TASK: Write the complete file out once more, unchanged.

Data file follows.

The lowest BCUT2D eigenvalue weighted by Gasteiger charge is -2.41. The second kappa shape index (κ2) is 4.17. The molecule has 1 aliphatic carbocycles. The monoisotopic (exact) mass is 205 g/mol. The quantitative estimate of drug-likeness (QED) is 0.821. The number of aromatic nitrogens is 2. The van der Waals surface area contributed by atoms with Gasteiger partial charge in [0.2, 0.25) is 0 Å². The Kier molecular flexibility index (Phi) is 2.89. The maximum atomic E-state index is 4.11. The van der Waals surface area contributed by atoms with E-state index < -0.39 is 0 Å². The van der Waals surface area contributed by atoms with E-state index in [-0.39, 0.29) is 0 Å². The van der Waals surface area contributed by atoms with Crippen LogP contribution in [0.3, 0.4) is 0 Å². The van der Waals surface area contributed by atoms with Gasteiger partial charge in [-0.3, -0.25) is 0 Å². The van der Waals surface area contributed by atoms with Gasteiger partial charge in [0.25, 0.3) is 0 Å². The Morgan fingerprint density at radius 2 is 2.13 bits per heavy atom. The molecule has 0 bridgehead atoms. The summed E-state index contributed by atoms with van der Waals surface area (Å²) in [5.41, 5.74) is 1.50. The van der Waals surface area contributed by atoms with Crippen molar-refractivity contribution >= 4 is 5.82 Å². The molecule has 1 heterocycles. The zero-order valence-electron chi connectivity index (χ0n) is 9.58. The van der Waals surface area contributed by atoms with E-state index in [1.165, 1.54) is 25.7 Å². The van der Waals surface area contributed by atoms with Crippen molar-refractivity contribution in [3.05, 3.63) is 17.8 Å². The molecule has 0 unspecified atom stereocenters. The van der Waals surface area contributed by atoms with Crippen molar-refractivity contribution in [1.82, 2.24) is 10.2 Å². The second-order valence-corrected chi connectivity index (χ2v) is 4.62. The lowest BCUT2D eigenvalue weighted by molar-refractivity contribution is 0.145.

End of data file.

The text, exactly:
The lowest BCUT2D eigenvalue weighted by Gasteiger charge is -2.41. The second kappa shape index (κ2) is 4.17. The molecule has 1 aliphatic carbocycles. The monoisotopic (exact) mass is 205 g/mol. The quantitative estimate of drug-likeness (QED) is 0.821. The number of aromatic nitrogens is 2. The van der Waals surface area contributed by atoms with Gasteiger partial charge in [0.2, 0.25) is 0 Å². The Kier molecular flexibility index (Phi) is 2.89. The maximum atomic E-state index is 4.11. The van der Waals surface area contributed by atoms with E-state index < -0.39 is 0 Å². The van der Waals surface area contributed by atoms with E-state index in [-0.39, 0.29) is 0 Å². The van der Waals surface area contributed by atoms with Crippen LogP contribution in [0.3, 0.4) is 0 Å². The van der Waals surface area contributed by atoms with Gasteiger partial charge in [-0.3, -0.25) is 0 Å². The van der Waals surface area contributed by atoms with Gasteiger partial charge in [0.25, 0.3) is 0 Å². The Morgan fingerprint density at radius 2 is 2.13 bits per heavy atom. The molecule has 0 bridgehead atoms. The summed E-state index contributed by atoms with van der Waals surface area (Å²) in [5.41, 5.74) is 1.50. The van der Waals surface area contributed by atoms with Crippen molar-refractivity contribution >= 4 is 5.82 Å². The molecule has 1 heterocycles. The zero-order valence-electron chi connectivity index (χ0n) is 9.58. The van der Waals surface area contributed by atoms with E-state index in [1.165, 1.54) is 25.7 Å². The van der Waals surface area contributed by atoms with Crippen molar-refractivity contribution in [3.05, 3.63) is 17.8 Å². The molecule has 0 unspecified atom stereocenters. The van der Waals surface area contributed by atoms with Crippen molar-refractivity contribution in [1.82, 2.24) is 10.2 Å². The second-order valence-corrected chi connectivity index (χ2v) is 4.62. The lowest BCUT2D eigenvalue weighted by molar-refractivity contribution is 0.145.